This is from the the eighth to the thirteenth parts of the handbook, looking at what, today, would be seen to be theological and political themes. WDF was a quaker and his beliefs came across in his writing. Again, I am not including everything from each section as many are reviews and quotes from books that are still available to be read elsewhere on the world wide web by following the links at the end of this page.
VIII – What clothes are made from
When I was a boy the thought of Solomon in all his glory being inferior in his clothing to the lilies of the field somewhat oppressed me, and when in after years I thought upon the origin of the clothing we wear and read in “Sartor Resartus” that they came from the dead fleeces of sheep, the bark of vegetables, the entrails of worms, the hides of oxen and seals, and the felt of furred beasts, I realised its truth. To trace the the river back to its source is always interesting, and to follow the same plan with the garments we wear will prove quite as attractive.
Strange, as it may appear, all the kingdoms of nature have been laid under the tribute. The animal kingdom gives us cloth, leather and fur, the vegetable kingdom gives us linen, cotton, buttons, and sewing materials, and the mineral kingdom supplies us with buttons and trimmings, by the aid of which we adorn our clothing and make them beautiful.
Students of the world’s history tell us that the mineral kingdom is the oldest of these, and it is interesting to meditate sometimes on the wonderful story associated with a button. Try to think of the aeons of time during which the iron, brass, or gold was in formation, picture to yourself the changes through which it has passed from ore to the time it was sewn to the card ready for sale, and then let your imagination have rein to follow it through its future existence, when it is used for some practical purpose, and at the same time adorns the garment to which it is attached and the individual who wears it, and long ere you have done the button will have taught you a lesson full of interest, instruction, and inspiration.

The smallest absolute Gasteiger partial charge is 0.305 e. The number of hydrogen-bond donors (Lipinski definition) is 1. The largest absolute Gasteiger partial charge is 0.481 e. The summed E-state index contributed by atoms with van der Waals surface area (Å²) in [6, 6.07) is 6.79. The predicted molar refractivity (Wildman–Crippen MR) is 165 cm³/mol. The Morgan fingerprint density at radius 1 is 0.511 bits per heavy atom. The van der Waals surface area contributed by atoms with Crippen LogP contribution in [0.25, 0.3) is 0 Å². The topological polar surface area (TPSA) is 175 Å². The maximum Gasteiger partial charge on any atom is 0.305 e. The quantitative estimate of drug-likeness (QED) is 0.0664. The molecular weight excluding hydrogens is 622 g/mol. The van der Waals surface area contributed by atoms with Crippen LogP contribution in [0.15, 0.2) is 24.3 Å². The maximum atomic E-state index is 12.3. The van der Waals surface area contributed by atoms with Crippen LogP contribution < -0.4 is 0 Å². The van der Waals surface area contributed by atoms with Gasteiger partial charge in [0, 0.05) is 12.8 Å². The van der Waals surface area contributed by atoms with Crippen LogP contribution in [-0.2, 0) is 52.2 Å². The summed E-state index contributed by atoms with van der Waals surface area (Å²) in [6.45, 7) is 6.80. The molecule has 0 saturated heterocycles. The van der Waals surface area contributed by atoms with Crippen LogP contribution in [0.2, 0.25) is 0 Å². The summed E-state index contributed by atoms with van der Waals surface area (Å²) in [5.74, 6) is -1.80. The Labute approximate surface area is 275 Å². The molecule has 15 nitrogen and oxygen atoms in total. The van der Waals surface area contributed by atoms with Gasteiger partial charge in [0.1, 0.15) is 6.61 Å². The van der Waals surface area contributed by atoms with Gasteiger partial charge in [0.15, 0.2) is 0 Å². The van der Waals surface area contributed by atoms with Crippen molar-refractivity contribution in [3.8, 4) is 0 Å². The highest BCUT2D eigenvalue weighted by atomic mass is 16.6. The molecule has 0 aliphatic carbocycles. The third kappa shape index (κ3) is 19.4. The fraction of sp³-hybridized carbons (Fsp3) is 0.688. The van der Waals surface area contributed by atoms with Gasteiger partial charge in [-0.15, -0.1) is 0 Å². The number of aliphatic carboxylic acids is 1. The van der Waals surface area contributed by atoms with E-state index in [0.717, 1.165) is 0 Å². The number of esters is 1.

Pictures of imagination
The same plan may be followed with the cotton linings, and as you think of the cotton plantations and the negroes who work there, and how at one time the horrors of slavery were part of the necessary machinery for the production of cotton, and as you recall the story of “Uncle Tom’s Cabin,” visions of untold pathos and humour will appear to you, and the site of that little bit of cotton will prove little short of marvellous. You will, of course, rejoice that no longer does the cotton plant thrive ‘neath the labour of the slave, but in the glorious atmosphere of freedom, where a man is looked upon as a fellow creature be he white or black.
And then you will, of course, transport yourself to the Australian sheep farms, and there, beneath the sunny skies and the balmy air of the southern clime, you will see the lambs frisking about, the sheep being shorn, the wool being packed, the bales being shipped, and you will follow it across the deep blue seas until it reaches out shores and it is transmitted to the weaver, the dyer, and the finisher, and eventually passes into your hands to be modelled into a beautiful coat to supply the wants of yourself or your comrades – oh, I tell you, the romance of the history of the clothes we wear is full of interest, and later on I shall have more to say about this.
Why we wear clothes
Now, I can readily imagine your asking the same question that I did about the lilies and Solomon. Why should we have to wear the cast-off covering of some other animal or weave some grass and fashion some metal into a covering for our bodies? In other words, why was it man was not provided with a covering the same as the rest of the animal kingdom? Well, there are many reasons forthcoming, all of which proclaim the wisdom of our Great Creator in making us without clothing. First of all we are able to adapt our clothing to the climate we may happen to be in, and you know there is a very great difference between the temperature of ” Greenland’s Icy Mountains and India’s Coral Strand,” and you can readily understand how uncomfortable we should be if we had always to wear the same clothing, and in these days of quick travelling it does not take long to go from one place to another.
In the second place, we are able to dress ourselves in a way that is suitable for our occupation; sometimes we delight in tucking up our shirt sleeves and indulge in laborious occupation, but there are other times when longer garments are more appropriate for us. In the third place, it enables us to be very much cleaner than we could otherwise be, and that promotes health and our happiness – the value of a change of clothing can only be realised after some such experience as has fallen to the lot of our Transvaal soldiers, and, in the fourth place, clothes give us social distinctions, and men generally have realised the necessity for united action, and that involves a leader, and in order that he should be recognised a different style of dress is necessary.
Thus we have provided for us a means of decency and warmth, a source of ornamentation and cleanliness, and as we tailors realise that we are co-workers together with God in providing coverings for his creatures which will enable them to adapt themselves to their climate, their work, their comfort, and their social position, and to do this we have every kingdom of nature at our disposal, thus providing us with an infinite variety of materials to work with.